Reconstructing Surfaces from Optical Fringe Data


Tom Witelski, Duke University, Durham, NC


Experimental techniques for measuring properties of physical systems have been carefully developed so they do not disturb the systems being measured; these are called nondestructive measurement techniques.  The data collected in the measurements are generally indirect, i.e. they must be processed or interpreted in some way to yield the desired measurement information.  We will carefully consider the mathematical structure and limitations of the data reconstruction process for optical interferograms.


Interferograms are images composed of alternating bright and dark bands (or ‘’fringes’’) generated by constructive and destructive interference of coherent light being reflected from the surfaces of a thin layer of a material, see Figure 1.  The presence of fringes implies a change in the thickness of the material layer and hence interferograms resemble topographical maps of surfaces [1] (the key difficulty is that none of the height contours are labeled).  The particular application we are concerned with is determining a height surface for a thin layer of a fluid spreading on a flat solid surface from interferometric data.



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Figure 1.  Sample interferogram image.



The background of this problem is basic optics from physics and geometry from mathematics, but there are many questions about the reconstruction process that require further analysis:


  1. Can surfaces be determined just from information on the positions of the dark/bright bands? What additional assumptions are needed?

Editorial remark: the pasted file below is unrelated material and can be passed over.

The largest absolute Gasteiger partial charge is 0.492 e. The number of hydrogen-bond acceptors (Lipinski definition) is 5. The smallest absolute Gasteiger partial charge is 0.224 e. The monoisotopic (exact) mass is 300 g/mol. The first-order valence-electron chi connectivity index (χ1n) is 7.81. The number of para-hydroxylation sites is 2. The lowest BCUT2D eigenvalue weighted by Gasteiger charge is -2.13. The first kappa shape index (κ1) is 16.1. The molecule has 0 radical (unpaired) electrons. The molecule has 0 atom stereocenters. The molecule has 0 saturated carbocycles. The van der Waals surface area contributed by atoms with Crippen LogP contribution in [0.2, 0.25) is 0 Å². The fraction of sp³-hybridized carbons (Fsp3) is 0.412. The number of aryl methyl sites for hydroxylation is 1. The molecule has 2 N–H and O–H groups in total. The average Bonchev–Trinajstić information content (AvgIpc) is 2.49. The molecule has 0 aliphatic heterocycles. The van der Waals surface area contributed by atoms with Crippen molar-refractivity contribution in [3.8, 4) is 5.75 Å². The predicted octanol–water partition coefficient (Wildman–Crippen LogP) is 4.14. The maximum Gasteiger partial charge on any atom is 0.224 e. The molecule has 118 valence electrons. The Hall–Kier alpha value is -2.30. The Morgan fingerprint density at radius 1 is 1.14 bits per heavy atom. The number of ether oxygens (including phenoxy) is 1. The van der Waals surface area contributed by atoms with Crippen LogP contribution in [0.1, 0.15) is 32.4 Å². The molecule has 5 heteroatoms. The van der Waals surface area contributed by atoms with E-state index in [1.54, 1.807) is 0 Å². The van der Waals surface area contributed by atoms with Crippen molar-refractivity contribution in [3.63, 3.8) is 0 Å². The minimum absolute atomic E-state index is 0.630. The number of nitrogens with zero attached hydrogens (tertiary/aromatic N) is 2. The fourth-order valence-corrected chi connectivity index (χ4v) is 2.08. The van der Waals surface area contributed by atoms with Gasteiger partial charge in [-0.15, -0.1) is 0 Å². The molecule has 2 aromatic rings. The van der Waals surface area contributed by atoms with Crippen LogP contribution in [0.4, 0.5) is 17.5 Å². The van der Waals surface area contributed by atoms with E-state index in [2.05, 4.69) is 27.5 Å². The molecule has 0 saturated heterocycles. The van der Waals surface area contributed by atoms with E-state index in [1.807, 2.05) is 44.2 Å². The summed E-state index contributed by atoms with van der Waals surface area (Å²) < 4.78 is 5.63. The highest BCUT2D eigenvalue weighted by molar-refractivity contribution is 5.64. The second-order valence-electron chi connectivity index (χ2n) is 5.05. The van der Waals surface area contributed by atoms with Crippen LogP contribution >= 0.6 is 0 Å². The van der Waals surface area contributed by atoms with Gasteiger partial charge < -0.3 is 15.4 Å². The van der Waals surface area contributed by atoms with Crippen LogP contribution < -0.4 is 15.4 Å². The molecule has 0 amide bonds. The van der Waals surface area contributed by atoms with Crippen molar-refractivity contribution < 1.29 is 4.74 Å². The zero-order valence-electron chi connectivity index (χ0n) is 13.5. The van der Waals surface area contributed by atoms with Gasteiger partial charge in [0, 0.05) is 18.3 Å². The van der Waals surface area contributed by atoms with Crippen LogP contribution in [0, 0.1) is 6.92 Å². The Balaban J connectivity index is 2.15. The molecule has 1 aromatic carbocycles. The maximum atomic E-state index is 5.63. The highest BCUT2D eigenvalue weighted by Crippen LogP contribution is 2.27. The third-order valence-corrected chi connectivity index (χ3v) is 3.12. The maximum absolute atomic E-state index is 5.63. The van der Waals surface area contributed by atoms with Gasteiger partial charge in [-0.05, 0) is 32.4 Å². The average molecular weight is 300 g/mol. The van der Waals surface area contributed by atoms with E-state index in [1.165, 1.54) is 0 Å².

1. Would more detailed phase (gray scale) information on the fringes help?  Are there surfaces that are ambiguous even with this level of data?


  1. Are there difficulties present in two dimensions that do not occur for one-dimensional problems?


  1. If there is a small level of uncertainty in the fringe data, what are the bounds on the uncertainty in the reconstructed surface?


  1. Caustics are bright bands generated by the interaction of light rays reflected from different portions of the surface [2].  What can be done with interferograms containing caustics?


  1. Optical heating can affect the surface tension of fluids and consequently modify the film thickness [2,3].  Can these effects be accounted for?




[1] H. E. Cline, A. S. Holik and W. E. Lorensen, Computer-aided surface reconstruction of interference contours, Applied Optics, 21(24): 4481-4488, 1982.


[2] G. Da Costa and R. Escalona, Time evolution of the caustics of a laser heated liquid film, Applied Optics, 29(7): 1023-1033, 1990.


[3] R. Escalona and C. Rosi, Space and time characterization of a thermal lens using an interferometric technique, Optical Engineering, 38(9): 1591-1595, 1999.